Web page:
The Toronto stock market was deep in the red Friday and commodity prices weakened amid disappointing earnings and trade data from the United States.
The S&P/TSX composite index dropped 94.12 points to 12,145.35 while the TSX Venture Exchange lost 12.95 points to 1,527.55.
The Canadian dollar was also lower despite a strong domestic trade report, down 0.59 of a cent to 97.61 cents US.
Statistics Canada reported that Canada's international trade balance improved dramatically in November, going from a deficit of $487-million in October to a surplus of $1.1-billion in November. The agency said exports increased 3.2 per cent, led by energy and automotive products. Imports declined 0.8 per cent.
U.S. markets were negative after the U.S. Commerce Department reported the American trade deficit with the rest of the world increased 10.4 per cent to $47.8-billion (U.S.), the highest level since June. Exports fell for a second straight month while imports rose to an all-time high, driven by rising demand for oil and foreign-made cars.
American exports dropped 0.9 per cent in November from the previous month. Fewer shipments of autos and capital goods, such as aircraft and machinery, were the key reason. A decline in exports weakens U.S. growth and exports could drop even further in the months to come.
The Dow Jones industrial index lost 96.38 points to 12,374.64.
The Nasdaq composite index fell 21.12 points to 2,703.58 while the S&P 500 index was down 10.59 points to 1,284.91.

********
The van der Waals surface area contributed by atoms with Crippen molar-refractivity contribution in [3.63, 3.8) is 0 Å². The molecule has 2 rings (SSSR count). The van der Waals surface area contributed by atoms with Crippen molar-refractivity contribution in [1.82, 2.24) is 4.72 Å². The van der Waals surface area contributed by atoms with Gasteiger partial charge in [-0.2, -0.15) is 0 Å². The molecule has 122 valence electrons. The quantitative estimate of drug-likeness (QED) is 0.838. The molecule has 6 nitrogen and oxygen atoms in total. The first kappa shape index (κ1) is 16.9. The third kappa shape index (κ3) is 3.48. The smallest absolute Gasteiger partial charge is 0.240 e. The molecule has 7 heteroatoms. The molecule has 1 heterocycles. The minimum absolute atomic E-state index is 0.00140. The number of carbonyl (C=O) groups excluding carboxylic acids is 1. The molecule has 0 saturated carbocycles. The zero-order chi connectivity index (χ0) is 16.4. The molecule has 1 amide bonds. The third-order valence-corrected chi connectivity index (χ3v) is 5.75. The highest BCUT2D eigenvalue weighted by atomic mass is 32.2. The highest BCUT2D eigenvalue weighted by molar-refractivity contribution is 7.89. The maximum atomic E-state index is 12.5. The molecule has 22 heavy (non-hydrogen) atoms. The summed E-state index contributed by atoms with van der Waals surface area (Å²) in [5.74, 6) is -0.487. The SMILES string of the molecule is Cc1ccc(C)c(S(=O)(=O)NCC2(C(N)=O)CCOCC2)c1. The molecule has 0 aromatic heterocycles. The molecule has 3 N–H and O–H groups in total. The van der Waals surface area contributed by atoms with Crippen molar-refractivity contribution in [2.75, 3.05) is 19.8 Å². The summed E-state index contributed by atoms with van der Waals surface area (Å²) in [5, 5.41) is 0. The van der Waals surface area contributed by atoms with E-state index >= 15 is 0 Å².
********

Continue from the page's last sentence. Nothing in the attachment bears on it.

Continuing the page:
There was also disappointment on the earnings front after JPMorgan Chase reported that its income fell 23 per cent in the fourth quarter of 2011 after the bank set aside a large sum for litigation reserves and its investment banking income declined. The largest bank in the U.S. said Friday it earned $3.7-billion (U.S.), or 90 cents per share, three cents short of estimates. Its stock was down 4.48 per cent to $35.20.
The euro zone government debt crisis also provided more cause for worry after The Wall Street Journal reported that ratings firm Standard & Poor's could move to downgrade several countries in the region as early as later in the day. Bond yields rose on Italian, Spanish and Belgian government bonds following the report.
Traders had earlier been relieved at successful government bond auctions in Italy and Spain, which had raised hopes that policymakers may finally be getting a grip on Europe's debt crisis after months of procrastination and indecision.
“It's really mixed news on Europe today, the downgrade is definitely negative,” said Jeff Bradacs, portfolio manager at Manulife Asset Management.
“But borrowing by Italy came in at lower rates than expected and that's partially driven by European banks getting low funding costs through the ECB and buying the Italian bonds.”
Losses in oil prices picked up after the release of the American trade data with the February contract in New York off 55 cents to $98.55 a barrel. The TSX energy sector lost one per cent with Canadian Natural Resources (TSX:CNQ) down 63 cents $37.74 while Imperial Oil (TSE:IMO) shed 82 cents to $45.11.
The base metals sector was down 1.6 per cent as the March copper contract edged four cents lower to $3.61 a pound. Teck Resources (TSX:TCK.B) declined 72 cents to $39.26 while HudBay Minerals (TSX:HBM) gave back 28 cents to $10.23.
The gold sector was off 1.3 per cent while February bullion declined $14.90 to US$1,632.80 an ounce. Barrick Gold Corp. (TSX:ABX) faded 62 cents to $49.04 and Goldcorp Inc. (TSX:G) fell 61 cents to $46.17.
Financials were also a major weight on the TSX with Royal Bank (TSX:RY) down 57 cents to $52.20 while Scotiabank (TSX:BNS) lost 43 cents to $51.77.
Industrials were also weak with Canadian National Railway (TSX:CNR) down $1.26 to $78.04.
Losses on European markets also picked up during the morning as London's FTSE 100 was off 0.73 per cent, Frankfurt's DAX lost 0.81 per cent and the Paris CAC 40 was off 0.29 per cent.